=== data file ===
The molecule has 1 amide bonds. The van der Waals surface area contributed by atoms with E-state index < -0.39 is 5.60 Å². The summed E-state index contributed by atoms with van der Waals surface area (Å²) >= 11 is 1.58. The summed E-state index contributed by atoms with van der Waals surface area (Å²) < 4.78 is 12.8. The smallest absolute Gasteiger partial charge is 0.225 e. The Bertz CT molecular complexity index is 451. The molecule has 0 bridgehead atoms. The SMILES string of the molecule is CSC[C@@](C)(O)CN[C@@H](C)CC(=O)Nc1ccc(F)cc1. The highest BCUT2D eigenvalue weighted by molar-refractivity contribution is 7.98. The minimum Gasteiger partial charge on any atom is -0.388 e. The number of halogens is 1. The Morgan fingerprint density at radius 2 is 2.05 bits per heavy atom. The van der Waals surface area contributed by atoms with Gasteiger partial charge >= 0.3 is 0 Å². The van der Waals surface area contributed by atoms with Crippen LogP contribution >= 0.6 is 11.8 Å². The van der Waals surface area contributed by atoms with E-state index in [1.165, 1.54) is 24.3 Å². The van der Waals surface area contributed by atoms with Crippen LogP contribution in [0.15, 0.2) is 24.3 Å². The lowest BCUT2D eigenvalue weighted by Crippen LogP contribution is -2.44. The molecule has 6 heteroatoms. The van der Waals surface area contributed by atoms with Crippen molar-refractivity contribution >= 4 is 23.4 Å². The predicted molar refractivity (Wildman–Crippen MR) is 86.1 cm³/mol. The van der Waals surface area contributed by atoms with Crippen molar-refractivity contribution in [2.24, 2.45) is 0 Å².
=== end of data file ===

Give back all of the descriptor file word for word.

The molecule has 1 amide bonds. The van der Waals surface area contributed by atoms with E-state index < -0.39 is 5.60 Å². The summed E-state index contributed by atoms with van der Waals surface area (Å²) >= 11 is 1.58. The summed E-state index contributed by atoms with van der Waals surface area (Å²) < 4.78 is 12.8. The smallest absolute Gasteiger partial charge is 0.225 e. The Bertz CT molecular complexity index is 451. The molecule has 0 bridgehead atoms. The SMILES string of the molecule is CSC[C@@](C)(O)CN[C@@H](C)CC(=O)Nc1ccc(F)cc1. The highest BCUT2D eigenvalue weighted by molar-refractivity contribution is 7.98. The minimum Gasteiger partial charge on any atom is -0.388 e. The number of halogens is 1. The Morgan fingerprint density at radius 2 is 2.05 bits per heavy atom. The van der Waals surface area contributed by atoms with Gasteiger partial charge >= 0.3 is 0 Å². The van der Waals surface area contributed by atoms with Crippen LogP contribution >= 0.6 is 11.8 Å². The van der Waals surface area contributed by atoms with E-state index in [1.165, 1.54) is 24.3 Å². The van der Waals surface area contributed by atoms with Crippen LogP contribution in [0.15, 0.2) is 24.3 Å². The lowest BCUT2D eigenvalue weighted by Crippen LogP contribution is -2.44. The molecule has 6 heteroatoms. The van der Waals surface area contributed by atoms with Crippen molar-refractivity contribution >= 4 is 23.4 Å². The predicted molar refractivity (Wildman–Crippen MR) is 86.1 cm³/mol. The van der Waals surface area contributed by atoms with Crippen molar-refractivity contribution in [2.24, 2.45) is 0 Å².